Abbot Gevard, who, during a sermon to his English chapterhouse monks noticed several bethren sleeping - some even began to snore. "Listen brethren, listen," he cried out. "I have something new and important to tell you: There was once a king named Arthur." Seeing his somnolent audience rouse itself, he scolded them: "When I was speaking to you about God, you fell asleep, but you all woke up and began to listen with eager ears" with the naming of Arthur.
The Fabulous Dark Cloister:Romance in England after the Reformation. Tiffany J. Werth
I love the idea that the monks were roused from their slumbers by the mention of Arthur's name. He somehow caught the imagination of a nation and has held it captive ever since.
The last time I talked about Gildas, and how Arthur had somehow fallen out with the Church. This was something I had to try and find out about.
But, remember, Arthur, according to Bede, was a Christian..he carried the image of the Virgin Mary into battle.
So what happened?
I am going to introduce you to an early 6th Century abbot-bishop who went by the name of Padarn. Padarn founded St Padarn's Chruch in Llanbadarn Fawk.....Wales.
Church of St Padarn, Llanbadarn Fawr
Padarn, it seems, had a little bit of a run in with Arthur. Check this out.
'When Padarn was in his church resting after so much labour at sea, a certain tyrant, Arthur by name, was traversing the regions on either side, who one day came to the cell of saint Padarn the bishop. And while he was addressing Padarn, he looked at the tunic, which he, being pierced with the zeal of avarice, sought for his own. The saint answering said, "This tunic is not fitting for the habit of any malign person, but for the habit of the clerical office." He went out of the monastery in a rage. And again he returns in wrath, that he might take away the tunic against the counsels of his own companions. One of the disciples of Padarn seeing him returning in fury, ran to saint Padarn and said, "The tyrant, who went out from here before, is returning. Reviling, stamping, he levels the ground with his feet". Padarn answers "Nay rather, may the earth swallow him." With the word straightway the earth opens the hollow of its depth, and swallows Arthur up to his chin. He immediately acknowledging his guilt begins to praise both God and Padarn, until, while he begs forgiveness, the earth delivered him up. From that place on bent knees he begged the saint for indulgence, whom the saint forgave. And he took Padarn as his continual patron, and so departed.'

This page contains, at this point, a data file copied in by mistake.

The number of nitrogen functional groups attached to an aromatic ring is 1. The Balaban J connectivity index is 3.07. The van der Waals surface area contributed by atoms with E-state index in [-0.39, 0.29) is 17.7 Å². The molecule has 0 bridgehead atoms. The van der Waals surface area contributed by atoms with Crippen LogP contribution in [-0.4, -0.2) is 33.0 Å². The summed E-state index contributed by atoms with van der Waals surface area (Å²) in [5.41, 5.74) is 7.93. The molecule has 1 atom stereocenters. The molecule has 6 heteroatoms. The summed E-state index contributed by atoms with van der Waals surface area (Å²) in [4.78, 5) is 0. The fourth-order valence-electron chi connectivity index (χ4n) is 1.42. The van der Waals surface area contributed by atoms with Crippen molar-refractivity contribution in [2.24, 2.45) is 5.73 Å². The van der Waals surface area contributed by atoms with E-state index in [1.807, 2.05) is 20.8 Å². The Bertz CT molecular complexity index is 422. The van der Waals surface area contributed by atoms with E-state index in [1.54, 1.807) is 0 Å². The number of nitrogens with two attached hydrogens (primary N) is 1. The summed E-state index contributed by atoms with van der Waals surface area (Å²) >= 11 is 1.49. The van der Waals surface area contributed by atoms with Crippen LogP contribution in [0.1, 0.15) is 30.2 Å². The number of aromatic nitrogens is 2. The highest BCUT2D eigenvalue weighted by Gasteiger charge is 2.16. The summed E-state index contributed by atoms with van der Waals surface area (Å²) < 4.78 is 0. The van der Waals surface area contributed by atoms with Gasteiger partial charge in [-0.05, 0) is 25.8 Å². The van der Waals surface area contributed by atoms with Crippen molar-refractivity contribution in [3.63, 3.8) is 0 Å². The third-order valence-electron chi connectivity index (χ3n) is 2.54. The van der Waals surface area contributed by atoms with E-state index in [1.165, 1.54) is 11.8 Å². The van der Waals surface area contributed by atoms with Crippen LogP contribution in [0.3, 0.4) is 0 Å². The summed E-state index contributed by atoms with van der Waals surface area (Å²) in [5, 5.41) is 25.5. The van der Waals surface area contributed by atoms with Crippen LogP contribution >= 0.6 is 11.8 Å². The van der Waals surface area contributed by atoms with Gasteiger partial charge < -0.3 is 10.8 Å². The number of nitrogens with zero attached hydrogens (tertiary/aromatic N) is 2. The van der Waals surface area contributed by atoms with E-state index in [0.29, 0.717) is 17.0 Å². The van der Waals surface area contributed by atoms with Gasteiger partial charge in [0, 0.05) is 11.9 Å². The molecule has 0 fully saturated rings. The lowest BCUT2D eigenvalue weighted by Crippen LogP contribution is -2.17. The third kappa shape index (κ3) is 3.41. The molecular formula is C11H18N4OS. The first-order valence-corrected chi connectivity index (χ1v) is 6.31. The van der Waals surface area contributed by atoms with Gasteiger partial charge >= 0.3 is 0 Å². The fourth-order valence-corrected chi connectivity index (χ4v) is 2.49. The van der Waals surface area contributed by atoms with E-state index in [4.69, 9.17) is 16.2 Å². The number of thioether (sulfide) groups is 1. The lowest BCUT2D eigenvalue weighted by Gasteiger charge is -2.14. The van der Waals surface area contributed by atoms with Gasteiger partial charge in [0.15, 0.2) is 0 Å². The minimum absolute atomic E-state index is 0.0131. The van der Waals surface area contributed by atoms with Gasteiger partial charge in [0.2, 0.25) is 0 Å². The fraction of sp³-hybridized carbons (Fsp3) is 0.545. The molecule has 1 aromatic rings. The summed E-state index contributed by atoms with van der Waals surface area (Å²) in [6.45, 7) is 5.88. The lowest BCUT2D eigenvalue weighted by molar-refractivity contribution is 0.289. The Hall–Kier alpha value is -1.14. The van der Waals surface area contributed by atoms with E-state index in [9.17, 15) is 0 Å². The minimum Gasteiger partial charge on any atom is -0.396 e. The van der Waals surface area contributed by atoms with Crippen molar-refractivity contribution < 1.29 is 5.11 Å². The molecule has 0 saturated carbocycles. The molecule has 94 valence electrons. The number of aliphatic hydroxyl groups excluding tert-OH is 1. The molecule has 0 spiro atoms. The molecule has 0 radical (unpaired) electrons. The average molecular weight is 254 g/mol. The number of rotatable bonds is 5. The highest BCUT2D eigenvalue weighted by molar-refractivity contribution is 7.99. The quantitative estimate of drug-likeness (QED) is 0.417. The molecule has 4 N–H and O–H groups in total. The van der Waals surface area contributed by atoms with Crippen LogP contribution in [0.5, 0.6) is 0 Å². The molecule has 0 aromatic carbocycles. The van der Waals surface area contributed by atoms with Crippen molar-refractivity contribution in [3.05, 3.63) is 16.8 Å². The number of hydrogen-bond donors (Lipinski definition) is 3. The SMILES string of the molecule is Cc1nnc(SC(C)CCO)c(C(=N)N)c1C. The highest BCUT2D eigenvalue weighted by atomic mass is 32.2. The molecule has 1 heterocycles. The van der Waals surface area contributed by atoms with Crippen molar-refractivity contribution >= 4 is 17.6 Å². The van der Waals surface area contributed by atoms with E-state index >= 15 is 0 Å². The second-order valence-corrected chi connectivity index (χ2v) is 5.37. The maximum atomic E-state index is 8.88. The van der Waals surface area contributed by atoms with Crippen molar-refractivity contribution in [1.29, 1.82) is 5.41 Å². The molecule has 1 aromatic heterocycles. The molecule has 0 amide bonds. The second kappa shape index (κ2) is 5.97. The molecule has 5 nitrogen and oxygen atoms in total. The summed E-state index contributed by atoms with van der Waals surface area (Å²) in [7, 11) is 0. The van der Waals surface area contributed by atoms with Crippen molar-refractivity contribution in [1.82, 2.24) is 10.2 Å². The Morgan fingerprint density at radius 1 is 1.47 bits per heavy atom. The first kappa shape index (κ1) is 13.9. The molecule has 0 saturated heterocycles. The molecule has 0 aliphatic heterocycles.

This extract make Arthur sound like a spoilt little child, stamping his feet and having a bit of a tantrum when he could not have what he wanted. It doesn't sound very heroic, does it? Did Geoffrey of Monmouth, glamourise the life of Arthur in The History of the Kings of Britain? Was he, in fact, dishonourable? Little more than a bully? Or was the Church merely trying to discredit him...had he in fact become too popular? Did the people, like the monks, prefer to hear the stories of Arthur rather than the words of God? I'll leave it up to you to decide.
See you soon.